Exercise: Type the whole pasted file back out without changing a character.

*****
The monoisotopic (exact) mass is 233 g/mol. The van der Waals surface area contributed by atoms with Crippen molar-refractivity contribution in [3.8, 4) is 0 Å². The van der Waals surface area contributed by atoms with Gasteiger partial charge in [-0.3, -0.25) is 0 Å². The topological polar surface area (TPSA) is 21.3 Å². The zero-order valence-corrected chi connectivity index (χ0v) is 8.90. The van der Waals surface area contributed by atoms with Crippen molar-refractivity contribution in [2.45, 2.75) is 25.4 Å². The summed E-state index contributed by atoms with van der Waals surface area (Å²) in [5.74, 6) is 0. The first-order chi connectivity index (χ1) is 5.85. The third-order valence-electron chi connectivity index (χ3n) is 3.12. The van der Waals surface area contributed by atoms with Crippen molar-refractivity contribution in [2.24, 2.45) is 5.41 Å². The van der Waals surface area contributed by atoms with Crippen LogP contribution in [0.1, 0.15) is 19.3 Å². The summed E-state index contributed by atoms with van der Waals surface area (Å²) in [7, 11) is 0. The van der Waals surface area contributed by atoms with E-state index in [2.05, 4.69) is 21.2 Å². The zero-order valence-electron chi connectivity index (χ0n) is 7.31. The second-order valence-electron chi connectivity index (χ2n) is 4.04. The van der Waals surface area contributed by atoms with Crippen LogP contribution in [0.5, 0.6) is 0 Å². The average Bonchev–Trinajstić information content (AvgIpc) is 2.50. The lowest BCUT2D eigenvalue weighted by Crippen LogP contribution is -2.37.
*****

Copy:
The monoisotopic (exact) mass is 233 g/mol. The van der Waals surface area contributed by atoms with Crippen molar-refractivity contribution in [3.8, 4) is 0 Å². The van der Waals surface area contributed by atoms with Gasteiger partial charge in [-0.3, -0.25) is 0 Å². The topological polar surface area (TPSA) is 21.3 Å². The zero-order valence-corrected chi connectivity index (χ0v) is 8.90. The van der Waals surface area contributed by atoms with Crippen molar-refractivity contribution in [2.45, 2.75) is 25.4 Å². The summed E-state index contributed by atoms with van der Waals surface area (Å²) in [5.74, 6) is 0. The first-order chi connectivity index (χ1) is 5.85. The third-order valence-electron chi connectivity index (χ3n) is 3.12. The van der Waals surface area contributed by atoms with Crippen molar-refractivity contribution in [2.24, 2.45) is 5.41 Å². The van der Waals surface area contributed by atoms with Crippen LogP contribution in [0.1, 0.15) is 19.3 Å². The summed E-state index contributed by atoms with van der Waals surface area (Å²) in [7, 11) is 0. The van der Waals surface area contributed by atoms with E-state index in [2.05, 4.69) is 21.2 Å². The zero-order valence-electron chi connectivity index (χ0n) is 7.31. The second-order valence-electron chi connectivity index (χ2n) is 4.04. The van der Waals surface area contributed by atoms with Crippen LogP contribution in [0.5, 0.6) is 0 Å². The average Bonchev–Trinajstić information content (AvgIpc) is 2.50. The lowest BCUT2D eigenvalue weighted by Crippen LogP contribution is -2.37.